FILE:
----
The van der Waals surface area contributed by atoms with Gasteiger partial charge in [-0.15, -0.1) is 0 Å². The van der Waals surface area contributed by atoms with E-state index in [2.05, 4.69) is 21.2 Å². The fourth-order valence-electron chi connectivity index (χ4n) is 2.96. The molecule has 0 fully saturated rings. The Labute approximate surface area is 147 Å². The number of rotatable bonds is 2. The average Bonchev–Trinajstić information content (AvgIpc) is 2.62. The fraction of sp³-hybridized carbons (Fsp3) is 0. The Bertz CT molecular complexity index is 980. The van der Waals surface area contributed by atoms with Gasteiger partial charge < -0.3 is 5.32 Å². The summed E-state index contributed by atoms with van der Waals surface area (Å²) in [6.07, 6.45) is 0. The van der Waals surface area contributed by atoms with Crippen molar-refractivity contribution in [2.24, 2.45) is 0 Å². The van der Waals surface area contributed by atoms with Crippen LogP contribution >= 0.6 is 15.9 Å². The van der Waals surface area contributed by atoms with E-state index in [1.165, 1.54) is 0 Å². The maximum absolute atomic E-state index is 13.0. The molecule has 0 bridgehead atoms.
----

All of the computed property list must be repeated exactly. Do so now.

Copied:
The van der Waals surface area contributed by atoms with Gasteiger partial charge in [-0.15, -0.1) is 0 Å². The van der Waals surface area contributed by atoms with E-state index in [2.05, 4.69) is 21.2 Å². The fourth-order valence-electron chi connectivity index (χ4n) is 2.96. The molecule has 0 fully saturated rings. The Labute approximate surface area is 147 Å². The number of rotatable bonds is 2. The average Bonchev–Trinajstić information content (AvgIpc) is 2.62. The fraction of sp³-hybridized carbons (Fsp3) is 0. The Bertz CT molecular complexity index is 980. The van der Waals surface area contributed by atoms with Gasteiger partial charge < -0.3 is 5.32 Å². The summed E-state index contributed by atoms with van der Waals surface area (Å²) in [6.07, 6.45) is 0. The van der Waals surface area contributed by atoms with Crippen molar-refractivity contribution in [2.24, 2.45) is 0 Å². The van der Waals surface area contributed by atoms with Crippen LogP contribution >= 0.6 is 15.9 Å². The van der Waals surface area contributed by atoms with E-state index in [1.165, 1.54) is 0 Å². The maximum absolute atomic E-state index is 13.0. The molecule has 0 bridgehead atoms.